Automated Market Maker (AMM)

Automated Market Makers (AMMs) represent a type of decentralized exchange that leverages an algorithm to quote the price between two crypto assets. 

They do not make use of order books unlike centralized exchanges, and are way simpler and easier to use. 

 AMMs provide a consistent way to trade crypto assets without hoping for counterparties with matching offers which is obtainable in centralized exchanges and order-book based Dexs.

Centralized exchanges and order book based DEXs are characterized with order books where users set buy and sell orders at either market prices or their desired limit prices. You can call this a peer-to-peer model while AMMs leverage smart contracts to quote the prices of assets without the need for an order book. This innovation follows the peer-to-contract model. The absence of order books in AMMs is replaced by liquidity pools where users/liquidity providers (LPs) pool their resources to provide liquidity for various crypto assets, and in turn earn trading fees. 

Liquidity providers create a market by depositing an equivalent value of two tokens. These can either be ETH and an ERC-20 token or two ERC-20 tokens. These pools are commonly made up of stablecoins such as DAI, USDC, or USDT, but this isn’t a requirement. 

In return, liquidity providers get “liquidity tokens,” which represent their position in the entire liquidity pool. These liquidity tokens can be redeemed for the position they represent in the pool.

The first protocol to leverage this mechanism is Uniswap – a decentralized and trustless protocol built on the Ethereum network and designed to swap between ERC-20 tokens with a ridiculously low slippage.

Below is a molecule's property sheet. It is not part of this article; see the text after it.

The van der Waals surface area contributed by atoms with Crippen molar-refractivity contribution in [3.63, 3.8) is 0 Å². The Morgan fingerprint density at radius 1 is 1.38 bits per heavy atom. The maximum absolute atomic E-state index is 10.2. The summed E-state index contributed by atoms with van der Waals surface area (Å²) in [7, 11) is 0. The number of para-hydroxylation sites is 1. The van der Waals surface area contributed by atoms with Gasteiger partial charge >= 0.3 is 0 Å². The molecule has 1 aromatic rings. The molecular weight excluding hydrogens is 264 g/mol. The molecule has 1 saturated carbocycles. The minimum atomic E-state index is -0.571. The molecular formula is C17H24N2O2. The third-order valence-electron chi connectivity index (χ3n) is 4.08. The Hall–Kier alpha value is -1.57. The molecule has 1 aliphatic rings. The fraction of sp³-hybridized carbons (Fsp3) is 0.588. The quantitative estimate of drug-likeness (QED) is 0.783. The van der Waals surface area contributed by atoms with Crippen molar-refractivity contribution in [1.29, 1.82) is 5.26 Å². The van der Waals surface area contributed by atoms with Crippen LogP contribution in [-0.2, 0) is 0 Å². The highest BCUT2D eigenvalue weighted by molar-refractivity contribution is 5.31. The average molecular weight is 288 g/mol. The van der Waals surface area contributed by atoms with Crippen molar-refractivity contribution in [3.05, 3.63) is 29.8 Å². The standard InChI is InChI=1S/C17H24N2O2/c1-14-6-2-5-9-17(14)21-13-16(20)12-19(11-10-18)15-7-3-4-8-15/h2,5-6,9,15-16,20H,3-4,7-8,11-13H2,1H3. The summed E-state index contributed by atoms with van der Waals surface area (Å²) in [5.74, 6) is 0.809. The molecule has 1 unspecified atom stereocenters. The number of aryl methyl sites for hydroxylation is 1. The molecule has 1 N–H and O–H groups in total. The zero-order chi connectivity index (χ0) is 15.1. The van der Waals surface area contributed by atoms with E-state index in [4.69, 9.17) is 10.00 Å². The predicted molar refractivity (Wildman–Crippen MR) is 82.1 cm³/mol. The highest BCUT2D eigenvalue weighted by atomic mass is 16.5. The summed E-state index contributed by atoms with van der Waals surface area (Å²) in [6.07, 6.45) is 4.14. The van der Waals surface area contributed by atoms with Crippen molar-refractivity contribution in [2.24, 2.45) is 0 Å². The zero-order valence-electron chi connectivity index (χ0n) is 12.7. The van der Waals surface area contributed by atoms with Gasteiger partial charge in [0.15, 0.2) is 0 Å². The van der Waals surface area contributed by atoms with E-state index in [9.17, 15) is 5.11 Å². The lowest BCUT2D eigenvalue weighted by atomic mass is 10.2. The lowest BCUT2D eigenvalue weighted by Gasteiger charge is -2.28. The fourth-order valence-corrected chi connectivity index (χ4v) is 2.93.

Uniswap was created by Hayden Adams in 2018 and functions with a design called the Constant Product Market Maker (a variant of AMM). 

The formula reads thus: x * y = k. 

Where x represents one portion of the assets in a particular liquidity pool (e.g. ETH) in an ETH/DAI liquidity pool. 

y represents the other portion of the asset in the liquidity pool (e.g. DAI) in the ETH/DAI liquidity pool. 

k represents constant. 

Hence, the formula depicts the multiplication of equal amounts of the 2 assets – in this case, ETH (x) & DAI (y) to provide everyone trading with the pool a constant (k) price. 

For example, when a user makes a purchase of ETH with DAI from an ETH/DAI liquidity pool, the amount of ETH in the pool decreases while the amount of DAI increases (since DAI was used in making the purchase). 

This tells the pool’s algorithm to adjust the price ratio between the two assets accordingly, so that the x*y = k formula is maintained.

 Some protocols like Curve Finance, Balancer use more complex formula, but the underlying principle remains the same and it ensures that, as long as there is sufficient liquidity in the pool, users can count on getting a quote price for their desired trade. 

Besides the constant product market maker formula, there are other variants of AMM formulas currently in use by several AMM-based decentralized exchanges. 

However, the constant product market maker formula used by Uniswap is the most common AMM formula in use. 

Risks of using AMM

  • Slippage: This happens when there are large orders and possibly not enough liquidity in the pool to execute. So, pools with lower liquidity will suffer high price slippages on large orders.

Impermanent loss : This is the loss in dollar value of your deposited assets in a liquidity pool compared to when you deposited them. Liquidity providers should beware of Impermanent loss before providing liquidity to AMM-based DEXs.

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